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How parents can apply business principles to their brood

At work, you decide whether a project is worth investing in. At the bank, you ask if your mutual funds are paying a high-enough return. What if the same principle could boost your family life?

That's what two management consultants, Barbara Fagan-Smith and Lesli Gee, advocate in their new workbook, The Family ROI Experience: A Step-by-Step Guide to Realizing Your Best Family. Based on retreats and workshops the pair have conducted since 2005, the book outlines how parents can apply boardroom logic to their brood.

We spoke with Ms. Gee, a married mother of three, at her home in the San Francisco area.

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Why is the notion of "return on investment" a good one for parents?

Leaders of an organization always have to make choices about where they're going to invest their money and their resources. To make the best decisions, they're going to look at whether an investment produces the greatest return.

In the same ways, families invest their time, energy, love – sometimes it's deliberate, with intention – but sometimes it's unconscious. The question we're trying to help families answer is: Where does your family invest? And are you getting the return that you'd hope for?

So many times, people go home and they're exhausted and they're not bringing their best home; they're saving their best for work.

Or for other myriad things we fret about.

We wouldn't dream of being so passive in other areas of our lives. I've been planning a vacation for my family and I realize, "How much time have I spent looking for the right hotel online?" If we applied just some fraction of that to our family and to where we're heading as a group, it would be ideal.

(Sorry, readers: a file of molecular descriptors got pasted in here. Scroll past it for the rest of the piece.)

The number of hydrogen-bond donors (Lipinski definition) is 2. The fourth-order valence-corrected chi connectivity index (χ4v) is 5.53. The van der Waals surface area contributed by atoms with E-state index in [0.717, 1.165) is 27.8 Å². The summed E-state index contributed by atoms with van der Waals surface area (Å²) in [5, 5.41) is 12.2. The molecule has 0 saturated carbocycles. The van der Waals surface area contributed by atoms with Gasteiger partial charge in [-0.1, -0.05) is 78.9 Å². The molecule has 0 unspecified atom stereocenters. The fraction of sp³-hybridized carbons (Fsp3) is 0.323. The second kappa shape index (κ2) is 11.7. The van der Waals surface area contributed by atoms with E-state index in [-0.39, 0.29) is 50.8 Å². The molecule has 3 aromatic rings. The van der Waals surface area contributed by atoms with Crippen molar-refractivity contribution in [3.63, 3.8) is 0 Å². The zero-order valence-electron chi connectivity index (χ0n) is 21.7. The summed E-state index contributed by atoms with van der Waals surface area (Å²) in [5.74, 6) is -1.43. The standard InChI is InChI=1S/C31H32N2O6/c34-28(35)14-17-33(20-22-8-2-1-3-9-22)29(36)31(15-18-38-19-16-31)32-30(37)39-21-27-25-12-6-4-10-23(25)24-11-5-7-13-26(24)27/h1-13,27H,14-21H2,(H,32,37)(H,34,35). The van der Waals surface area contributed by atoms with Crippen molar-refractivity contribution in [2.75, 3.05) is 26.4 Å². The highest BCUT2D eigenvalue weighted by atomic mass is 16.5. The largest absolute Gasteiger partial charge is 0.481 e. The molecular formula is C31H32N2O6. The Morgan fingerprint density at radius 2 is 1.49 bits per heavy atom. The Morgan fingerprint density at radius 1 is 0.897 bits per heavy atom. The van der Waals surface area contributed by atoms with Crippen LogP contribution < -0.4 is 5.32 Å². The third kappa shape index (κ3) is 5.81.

Applying economics and business theories to life is an emerging trend. There was the book Spousonomics last year. What happened to good old self-help books?

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There are a lot of people who are already familiar with tools like ROI at work. When we read things in self-help books and present them to our partners, it feels kind of soft and fluffy. As an example, family meetings: Everyone has an experience with meetings at work, so it's not foreign. Same with visioning and something we call mission – where your family is headed. You develop a shared vision. Everyone has done this at work in some capacity. These are really just practical, concrete, usable tools that we find guys and girls both get.

In other words, the husbands are on board.

That's right: We get a lot of males who say they want to bring this home to their family.

And the kids are, to use business jargon, "stakeholders" too. That's a far cry from the old days when mom and dad were the bosses and the kids had no say.

When they don't have a voice, that's when you get resistance, people unengaged, it doesn't feel like a cohesive team any more. And who can blame them? Throughout the experience, we have things that kids of all ages can participate in.

What's the starting point?

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Communication is the foundation. It's the oxygen of every family. You can't do the rest of the stuff unless you have the tools to communicate with each other. How do you communicate clearly and compassionately with one another? Focus on needs. Everything anyone does is to meet needs. So when your child is screaming, don't talk to them about the screaming part. What do they need? When we can understand what someone needs rather than what they're doing wrong, it helps the conversation to be much more open. We also talk about practical tools, like family meetings. It's different for everyone. Some people commit to family dinner, others say bedtime is the time to connect.